• CPA reviews were completed annually. We were told prisoners didn’t usually attend CPA reviews, as would be the practice in the community, but were assessed by their care coordinator. The trust should consider involving prisoners in their CPA review and the criteria and decision making for placing a prisoner on a CPA or a Non-CPA should be clarified.
  • The management of prisoners who failed to attend for appointments was effective including arrangements for following up those who did not collect prescribed medicines. Staff followed up on all prisoners who failed to attend an appointment. Those most at risk, such as, prisoners prescribed critical medicines were followed up immediately on the day by the duty nurse, or within two days for missed depot injections. Those on non-critical medicines were followed up after three missed doses.
  • Information shared by the trust showed there had been an increase in recent weeks of prisoners not attending healthcare appointments. The reasons behind this increase were unclear. In response to this, the service manager undertook a ‘dip’ sampling exercise of the records of prisoners who had not attended. It was reported by some prisoners that they had not been called by prison officers for their appointment. Partnership work between all healthcare providers and the prison, under ‘Better Health Liverpool’, was taking place to address and reduce the number of missed appointments. There were plans for 12 dedicated healthcare prison officers to work with healthcare providers and help ensure prisoners were escorted to appointments from the 1 November 2018.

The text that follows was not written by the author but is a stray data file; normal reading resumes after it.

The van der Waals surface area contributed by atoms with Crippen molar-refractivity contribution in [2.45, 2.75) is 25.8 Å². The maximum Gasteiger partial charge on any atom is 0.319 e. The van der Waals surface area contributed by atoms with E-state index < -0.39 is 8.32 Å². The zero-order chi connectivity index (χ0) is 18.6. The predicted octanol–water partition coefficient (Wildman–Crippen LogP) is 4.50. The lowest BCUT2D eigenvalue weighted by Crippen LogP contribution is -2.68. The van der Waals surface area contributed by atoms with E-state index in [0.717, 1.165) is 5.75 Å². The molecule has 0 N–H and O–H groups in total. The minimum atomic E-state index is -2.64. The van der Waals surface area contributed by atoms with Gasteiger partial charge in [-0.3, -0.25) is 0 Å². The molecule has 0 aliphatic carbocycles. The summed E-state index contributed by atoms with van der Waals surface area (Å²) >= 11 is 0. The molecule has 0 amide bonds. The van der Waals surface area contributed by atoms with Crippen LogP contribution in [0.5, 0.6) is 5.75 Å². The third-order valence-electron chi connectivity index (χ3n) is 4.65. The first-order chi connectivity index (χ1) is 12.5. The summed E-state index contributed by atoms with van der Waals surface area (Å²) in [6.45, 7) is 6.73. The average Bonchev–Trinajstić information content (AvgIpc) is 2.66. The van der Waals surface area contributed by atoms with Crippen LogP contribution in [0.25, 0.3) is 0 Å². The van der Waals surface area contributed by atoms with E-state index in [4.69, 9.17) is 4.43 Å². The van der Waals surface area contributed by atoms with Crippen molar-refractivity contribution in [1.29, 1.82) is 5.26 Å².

Effective staffing

  • A comprehensive training matrix was in place and demonstrated good staff compliance. 100% of staff had completed mandatory training requirements in safeguarding adults and children, information governance, infection control, and equality, diversity and human rights. Staff had the skills, knowledge and experience to carry out their roles.
  • Healthcare managers provided staff with ongoing support. This included regular clinical supervision, one-to-one meetings, appraisals, and support for revalidation.